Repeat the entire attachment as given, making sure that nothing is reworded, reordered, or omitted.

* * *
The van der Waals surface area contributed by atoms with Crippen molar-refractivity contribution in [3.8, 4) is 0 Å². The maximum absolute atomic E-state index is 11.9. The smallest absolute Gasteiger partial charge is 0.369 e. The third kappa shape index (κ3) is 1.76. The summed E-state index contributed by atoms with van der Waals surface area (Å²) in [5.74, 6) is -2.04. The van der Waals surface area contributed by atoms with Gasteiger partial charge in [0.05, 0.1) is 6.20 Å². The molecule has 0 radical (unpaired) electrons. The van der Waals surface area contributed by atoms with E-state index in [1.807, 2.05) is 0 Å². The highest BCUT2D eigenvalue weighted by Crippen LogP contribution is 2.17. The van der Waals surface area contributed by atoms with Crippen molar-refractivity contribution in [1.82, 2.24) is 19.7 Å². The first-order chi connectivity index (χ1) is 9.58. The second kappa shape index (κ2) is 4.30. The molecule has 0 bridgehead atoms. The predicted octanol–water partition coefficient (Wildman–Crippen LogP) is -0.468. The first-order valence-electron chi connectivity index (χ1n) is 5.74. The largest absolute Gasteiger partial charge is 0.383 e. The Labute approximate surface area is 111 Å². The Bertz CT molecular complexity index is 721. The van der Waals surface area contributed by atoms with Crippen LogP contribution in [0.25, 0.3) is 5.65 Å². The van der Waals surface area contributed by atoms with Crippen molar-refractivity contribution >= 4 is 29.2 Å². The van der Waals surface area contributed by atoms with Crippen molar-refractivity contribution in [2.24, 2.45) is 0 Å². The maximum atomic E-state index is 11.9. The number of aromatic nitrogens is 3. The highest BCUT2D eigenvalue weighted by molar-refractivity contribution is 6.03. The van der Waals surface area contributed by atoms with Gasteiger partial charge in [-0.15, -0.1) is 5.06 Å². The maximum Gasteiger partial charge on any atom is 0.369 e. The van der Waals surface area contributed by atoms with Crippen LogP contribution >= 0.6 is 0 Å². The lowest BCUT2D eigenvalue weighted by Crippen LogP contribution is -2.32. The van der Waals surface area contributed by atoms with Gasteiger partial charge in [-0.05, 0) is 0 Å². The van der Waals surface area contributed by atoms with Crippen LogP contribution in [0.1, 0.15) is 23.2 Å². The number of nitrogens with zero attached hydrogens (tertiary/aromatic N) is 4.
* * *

The van der Waals surface area contributed by atoms with Crippen molar-refractivity contribution in [3.8, 4) is 0 Å². The maximum absolute atomic E-state index is 11.9. The smallest absolute Gasteiger partial charge is 0.369 e. The third kappa shape index (κ3) is 1.76. The summed E-state index contributed by atoms with van der Waals surface area (Å²) in [5.74, 6) is -2.04. The van der Waals surface area contributed by atoms with Gasteiger partial charge in [0.05, 0.1) is 6.20 Å². The molecule has 0 radical (unpaired) electrons. The van der Waals surface area contributed by atoms with E-state index in [1.807, 2.05) is 0 Å². The highest BCUT2D eigenvalue weighted by Crippen LogP contribution is 2.17. The van der Waals surface area contributed by atoms with Crippen molar-refractivity contribution in [1.82, 2.24) is 19.7 Å². The first-order chi connectivity index (χ1) is 9.58. The second kappa shape index (κ2) is 4.30. The molecule has 0 bridgehead atoms. The predicted octanol–water partition coefficient (Wildman–Crippen LogP) is -0.468. The first-order valence-electron chi connectivity index (χ1n) is 5.74. The largest absolute Gasteiger partial charge is 0.383 e. The Labute approximate surface area is 111 Å². The Bertz CT molecular complexity index is 721. The van der Waals surface area contributed by atoms with Crippen LogP contribution in [0.25, 0.3) is 5.65 Å². The van der Waals surface area contributed by atoms with Crippen molar-refractivity contribution >= 4 is 29.2 Å². The van der Waals surface area contributed by atoms with Crippen molar-refractivity contribution in [2.24, 2.45) is 0 Å². The maximum atomic E-state index is 11.9. The number of aromatic nitrogens is 3. The highest BCUT2D eigenvalue weighted by molar-refractivity contribution is 6.03. The van der Waals surface area contributed by atoms with Gasteiger partial charge in [-0.15, -0.1) is 5.06 Å². The maximum Gasteiger partial charge on any atom is 0.369 e. The van der Waals surface area contributed by atoms with Crippen LogP contribution >= 0.6 is 0 Å². The lowest BCUT2D eigenvalue weighted by Crippen LogP contribution is -2.32. The van der Waals surface area contributed by atoms with Gasteiger partial charge in [-0.05, 0) is 0 Å². The van der Waals surface area contributed by atoms with Crippen LogP contribution in [0.1, 0.15) is 23.2 Å². The number of nitrogens with zero attached hydrogens (tertiary/aromatic N) is 4.